WEIRTON - Family Connections will present a night of food, dancing and fun on April 27, with proceeds going to the group home for girls run by the agency in Brooke County.
Joanne Dobrzanski, executive director of Family Connections, said the event will include dinner served at the Serbian-American Cultural Center and dancing to music supplied by disc jockey Rico Johnson.
Reservations should be made by calling (304) 723-3423.
EVENT HAS OZ THEME — Ryan Lancaster of Colliers poses with a cutout of Judy Garland as Dorothy to help promote Family Connections’ sixth-annual dinner-dance to benefit Brooke Place, a local group home for girls. Set for April 27, the annual event’s theme is inspired by “The Wizard of Oz” and guests may take their photos with Dorothy while enjoying dinner served at the Serbian-American Cultural Center. -- Warren Scott
Doors will open at 6 p.m., when guests may partake of appetizers and a cash bar. Dinner will begin at 7 p.m., followed by a mix of silent and live auctions.
Going up for bid, with the help of auctioneer Bennie Parr, will be a 32-inch television, several gift baskets with such themes as Ladies' Night Out, West Virginia University and "The Wizard of Oz."
The fairy tale has special meaning to the staff of Brooke Place, who attempt to make the group home as much like a real home as possible for the girls who live there.
Girls come to the home for various reasons but often because their own homes are troubled, Dobrzanski said, so they encourage the girls to use their hearts to learn compassion and form positive relationships, their brains to consider the consequences of their actions and make good decisions and courage to change their behavior when they return home.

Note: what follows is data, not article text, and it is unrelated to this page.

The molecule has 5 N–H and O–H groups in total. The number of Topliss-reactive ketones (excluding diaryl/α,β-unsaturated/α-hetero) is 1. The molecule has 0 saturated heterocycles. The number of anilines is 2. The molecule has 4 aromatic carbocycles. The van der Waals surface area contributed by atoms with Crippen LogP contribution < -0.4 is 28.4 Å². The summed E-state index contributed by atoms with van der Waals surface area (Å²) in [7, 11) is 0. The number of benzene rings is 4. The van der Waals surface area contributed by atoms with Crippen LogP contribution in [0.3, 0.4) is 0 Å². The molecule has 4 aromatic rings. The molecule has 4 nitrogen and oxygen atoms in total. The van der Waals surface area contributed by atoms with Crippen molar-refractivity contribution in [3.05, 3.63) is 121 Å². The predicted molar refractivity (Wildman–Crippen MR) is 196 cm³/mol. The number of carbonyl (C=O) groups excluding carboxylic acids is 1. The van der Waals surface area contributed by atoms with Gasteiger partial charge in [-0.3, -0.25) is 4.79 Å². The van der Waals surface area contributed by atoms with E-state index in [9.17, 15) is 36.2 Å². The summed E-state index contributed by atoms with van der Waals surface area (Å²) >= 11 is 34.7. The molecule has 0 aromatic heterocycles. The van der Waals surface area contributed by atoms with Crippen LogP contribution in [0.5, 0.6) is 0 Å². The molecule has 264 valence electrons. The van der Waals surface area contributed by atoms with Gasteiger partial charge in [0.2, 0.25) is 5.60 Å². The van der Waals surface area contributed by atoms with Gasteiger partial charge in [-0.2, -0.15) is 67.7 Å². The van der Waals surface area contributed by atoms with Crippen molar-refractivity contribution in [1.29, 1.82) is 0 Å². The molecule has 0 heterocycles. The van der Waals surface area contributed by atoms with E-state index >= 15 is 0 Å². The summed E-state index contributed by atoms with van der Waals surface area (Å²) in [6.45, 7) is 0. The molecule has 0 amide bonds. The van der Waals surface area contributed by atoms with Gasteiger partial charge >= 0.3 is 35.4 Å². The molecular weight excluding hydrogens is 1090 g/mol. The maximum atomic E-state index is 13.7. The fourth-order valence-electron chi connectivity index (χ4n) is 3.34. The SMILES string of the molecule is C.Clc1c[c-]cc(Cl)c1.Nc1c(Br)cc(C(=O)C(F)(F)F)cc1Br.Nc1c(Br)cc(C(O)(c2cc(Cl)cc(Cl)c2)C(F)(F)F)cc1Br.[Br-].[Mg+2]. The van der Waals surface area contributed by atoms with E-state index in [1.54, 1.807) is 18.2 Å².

Before they leave, each is given a necklace with a pendant in the shape of Dorothy's famous ruby slippers.
In its 28th year in Brooke County, the nonprofit group home has a capacity for 12 girls and is occupied by 10 girls, ages 12-18.
Though it receives federal and state funding, the fundraiser and donations from area churches, groups and individuals help to provide for both basic and personal needs, Dobrzanski said.
She said donations ranging from white sheets and toiletries to cosmetics and prom dresses help staff to establish some level of normalcy for the girls.
Dobranzski noted the girls attend local schools while living at Brooke Place and a couple will be graduating from high school this year, so such expenses as class rings and caps and gowns are a consideration.
She said over the years many individuals and groups have given generously to the home.
They have ranged from members of Colliers United Methodist Church and others who built a picnic shelter there and the Brooke County Rotary Club, which last year donated four benches, to local churches, groups and individuals who have donated care packages and money.